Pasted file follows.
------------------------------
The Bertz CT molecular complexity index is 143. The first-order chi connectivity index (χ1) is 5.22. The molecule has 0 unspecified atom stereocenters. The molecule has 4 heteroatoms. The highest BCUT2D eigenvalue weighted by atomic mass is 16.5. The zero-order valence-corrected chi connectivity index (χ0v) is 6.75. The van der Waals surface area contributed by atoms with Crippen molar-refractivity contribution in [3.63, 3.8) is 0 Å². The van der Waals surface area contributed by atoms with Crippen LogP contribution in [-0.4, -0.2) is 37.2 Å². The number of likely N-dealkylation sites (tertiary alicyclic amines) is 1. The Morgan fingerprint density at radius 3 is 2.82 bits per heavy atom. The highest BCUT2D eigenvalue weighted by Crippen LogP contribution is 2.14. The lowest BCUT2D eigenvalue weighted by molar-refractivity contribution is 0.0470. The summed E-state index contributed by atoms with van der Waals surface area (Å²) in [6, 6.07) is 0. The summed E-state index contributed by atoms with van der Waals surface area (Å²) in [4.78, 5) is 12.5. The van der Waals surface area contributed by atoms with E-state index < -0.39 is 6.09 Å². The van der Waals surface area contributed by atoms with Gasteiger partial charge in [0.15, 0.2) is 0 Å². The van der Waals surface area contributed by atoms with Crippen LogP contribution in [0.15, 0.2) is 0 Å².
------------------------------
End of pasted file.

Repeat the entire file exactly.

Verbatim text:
The Bertz CT molecular complexity index is 143. The first-order chi connectivity index (χ1) is 5.22. The molecule has 0 unspecified atom stereocenters. The molecule has 4 heteroatoms. The highest BCUT2D eigenvalue weighted by atomic mass is 16.5. The zero-order valence-corrected chi connectivity index (χ0v) is 6.75. The van der Waals surface area contributed by atoms with Crippen molar-refractivity contribution in [3.63, 3.8) is 0 Å². The van der Waals surface area contributed by atoms with Crippen LogP contribution in [-0.4, -0.2) is 37.2 Å². The number of likely N-dealkylation sites (tertiary alicyclic amines) is 1. The Morgan fingerprint density at radius 3 is 2.82 bits per heavy atom. The highest BCUT2D eigenvalue weighted by Crippen LogP contribution is 2.14. The lowest BCUT2D eigenvalue weighted by molar-refractivity contribution is 0.0470. The summed E-state index contributed by atoms with van der Waals surface area (Å²) in [6, 6.07) is 0. The summed E-state index contributed by atoms with van der Waals surface area (Å²) in [4.78, 5) is 12.5. The van der Waals surface area contributed by atoms with E-state index < -0.39 is 6.09 Å². The van der Waals surface area contributed by atoms with Gasteiger partial charge in [0.15, 0.2) is 0 Å². The van der Waals surface area contributed by atoms with Crippen LogP contribution in [0.15, 0.2) is 0 Å².